It’s almost too easy. Another aspect of the Internet that has exploded with popularity within the last decade is Social Networking. According to counts taken by ebizmba.com, “Facebook” is the most popular social network worldwide, but there are many competitors. The other included in the top five include: “Twitter,” “LinkedIn,” “Google Plus+,” and “Pinterest.”
The function of these websites is to allow people to connect and interact with each other online, so they don’t have to see each other in person; sometimes ever. People post pictures and update their “statuses” which are supposed to represent their daily lives online, but what often happens is only the “best of the best” is ever broadcasted for the world to see. Some people will take multiple photos before picking the “best” one to post on their network. It has become a society trait to bash on a girl if she is caught wearing the same outfit in different pictures on “Facebook” at different occasions. Other people use social networks as a way to gain attention or be heard. They will make a ridiculous “tweet” or post an attractive photo just to see how many people will “like” or “favorite” it. Sometimes this is the only attention these people get because they have lost the value of being able to interact and grab people’s attention in positive ways in the real world. The more attention they get online, the more they crave it. This adds a whole new genre to Internet addiction.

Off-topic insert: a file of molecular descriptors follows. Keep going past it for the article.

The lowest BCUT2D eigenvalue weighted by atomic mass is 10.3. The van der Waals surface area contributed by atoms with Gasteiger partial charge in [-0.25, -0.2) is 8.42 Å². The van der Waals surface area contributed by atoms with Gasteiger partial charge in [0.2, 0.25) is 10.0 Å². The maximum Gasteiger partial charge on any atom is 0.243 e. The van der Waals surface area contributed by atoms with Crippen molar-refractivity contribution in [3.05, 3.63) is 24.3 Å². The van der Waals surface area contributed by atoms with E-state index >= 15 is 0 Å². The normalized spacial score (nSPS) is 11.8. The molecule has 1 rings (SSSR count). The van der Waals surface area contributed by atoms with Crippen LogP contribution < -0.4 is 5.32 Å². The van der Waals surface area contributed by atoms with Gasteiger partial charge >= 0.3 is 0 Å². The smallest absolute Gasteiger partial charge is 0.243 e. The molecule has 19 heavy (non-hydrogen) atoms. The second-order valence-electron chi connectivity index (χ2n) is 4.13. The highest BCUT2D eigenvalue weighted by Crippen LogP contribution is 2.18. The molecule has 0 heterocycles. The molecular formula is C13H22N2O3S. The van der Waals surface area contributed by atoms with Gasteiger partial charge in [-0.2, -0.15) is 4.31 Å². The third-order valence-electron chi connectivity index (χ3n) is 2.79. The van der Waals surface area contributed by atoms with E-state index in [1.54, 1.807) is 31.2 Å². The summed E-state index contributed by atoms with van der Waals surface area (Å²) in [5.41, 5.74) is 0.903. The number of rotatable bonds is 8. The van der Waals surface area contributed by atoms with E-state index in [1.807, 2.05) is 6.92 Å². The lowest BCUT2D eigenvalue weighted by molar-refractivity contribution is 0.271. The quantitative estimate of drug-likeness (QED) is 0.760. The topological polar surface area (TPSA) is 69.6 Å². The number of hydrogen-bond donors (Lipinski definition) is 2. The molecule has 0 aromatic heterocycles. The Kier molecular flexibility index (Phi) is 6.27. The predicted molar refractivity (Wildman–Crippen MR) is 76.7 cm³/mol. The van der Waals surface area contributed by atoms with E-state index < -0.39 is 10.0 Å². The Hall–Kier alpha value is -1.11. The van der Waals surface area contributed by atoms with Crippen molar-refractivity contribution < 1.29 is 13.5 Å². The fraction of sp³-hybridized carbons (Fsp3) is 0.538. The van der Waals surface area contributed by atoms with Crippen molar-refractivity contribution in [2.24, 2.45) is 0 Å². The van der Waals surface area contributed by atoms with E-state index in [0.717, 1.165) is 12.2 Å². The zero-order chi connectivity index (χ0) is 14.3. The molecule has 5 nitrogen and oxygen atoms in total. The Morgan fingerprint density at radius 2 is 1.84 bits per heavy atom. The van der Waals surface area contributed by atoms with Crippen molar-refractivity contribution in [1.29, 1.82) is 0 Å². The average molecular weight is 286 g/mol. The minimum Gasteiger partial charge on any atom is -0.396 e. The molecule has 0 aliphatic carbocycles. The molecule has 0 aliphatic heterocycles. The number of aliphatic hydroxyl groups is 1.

Social networks are also addicting because they are large enough that people are always on them so there is always someone available to interact with. Sometimes people meet new people on these sites. The scary part of this is anyone can say anything online and there is no way of knowing if it is true. Some people have lost there interacting skills so severely that they have relationships based completely on interaction online with minimal, or even no contact with each other in the real world. The problem with this is they never truly know who the person is that they are in a relationship with. It is way too tempting to lie to someone who might seem “out of their league” in order for them to like them. Often times these lies get bigger and bigger, making the entire relationship a false reality. They have given this a term called “catfished.”
Postman would never approve of the Internet. It has turned into entertainment based completely off of artificial human interaction. There are worthy sites with minimal “junk”, just like there are acceptable television programs, but the Internet as a whole is a false reality, a drug, craved by anyone who has access.